There’s no place like home – especially when you’re a kid who doesn’t have one. In Ottawa, lots of kids don’t have one. There are young people from Kanata and Orleans, south Ottawa and other neighbourhoods who don’t have the stability – right now – of a bedroom, a choice of cereals for breakfast and the expectation of family dinnertime at the kitchen table.
These aren’t someone else’s kids, Dan Sabourin points out. They’re our local kids: “brothers and sisters; somebody’s son and daughter.” Dan is director of community services for the Youth Services Bureau and an advocate for local youth who are homeless. “There are a lot of young people who have faced histories most of us couldn’t imagine,” he explains.
And although rates of youth homelessness are rising in Ottawa, the YSB is dedicated to breaking that cycle and to helping young people gain the skills they need to achieve stability for their future.
Already in their young lives, they’ve had to cope with a variety of tough circumstances: family breakdown, addiction, mental health issues, poverty and abuse. Some have been through the child welfare system. Most lack the age-appropriate life skills and know-how to be self-sufficient. They haven’t had the guidance, support and experience.
However, one area of strength is resiliency. “They’re able to bounce back very well,” Dan mentions. The YSB works with them in a comprehensive way to help them get back on their feet. It’s a gradual approach that encompasses street outreach, the YSB Drop-In, emergency shelter, transitional housing and, finally, long-term housing. “It’s a transition process.”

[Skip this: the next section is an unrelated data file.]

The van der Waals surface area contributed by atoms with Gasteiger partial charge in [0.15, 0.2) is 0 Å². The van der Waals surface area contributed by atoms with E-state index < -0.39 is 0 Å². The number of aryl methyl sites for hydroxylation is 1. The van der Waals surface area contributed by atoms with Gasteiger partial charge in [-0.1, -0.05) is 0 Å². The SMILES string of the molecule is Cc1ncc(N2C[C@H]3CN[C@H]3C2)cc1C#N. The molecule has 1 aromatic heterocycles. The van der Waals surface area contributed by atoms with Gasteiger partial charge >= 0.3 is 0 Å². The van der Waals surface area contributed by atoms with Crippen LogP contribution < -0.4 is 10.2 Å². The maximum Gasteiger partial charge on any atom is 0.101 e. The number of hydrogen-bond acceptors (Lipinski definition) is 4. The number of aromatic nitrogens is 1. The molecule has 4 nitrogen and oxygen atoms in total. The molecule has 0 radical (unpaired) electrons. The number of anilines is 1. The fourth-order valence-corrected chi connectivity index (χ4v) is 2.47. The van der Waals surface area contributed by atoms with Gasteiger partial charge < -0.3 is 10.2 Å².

Once they have some stability and security, the vast majority of street-involved youth are able to focus on empowering stuff, such as school, employment and life skills. They can and do experience plenty of success. “When given an opportunity by the adult world, they really can do something special. It’s pretty amazing … they go from hopelessness to hope,” Dan Sabourin says.
He urges employers, landlords and others in the community to give these kids a chance. It might require a little more effort on your part, he says, but “it really pays off in the long-run.”
You can support the YSB’s efforts by attending the lawyer play fundraiser tonight, May 9, Friday night, May 10, or Saturday night, May 11, at the Irving Greenberg Theatre Centre. The show is Gore Vidal’s political drama The Best Man, the cast includes Ottawa lawyers and judges and the curtain rises at 7:30 p.m. Tickets are $100 and include a $50 tax receipt. They’re available from GCTC. Call 613 236-5196 or visit www.gctc.ca.
You can also support the YSB’s efforts by clicking here.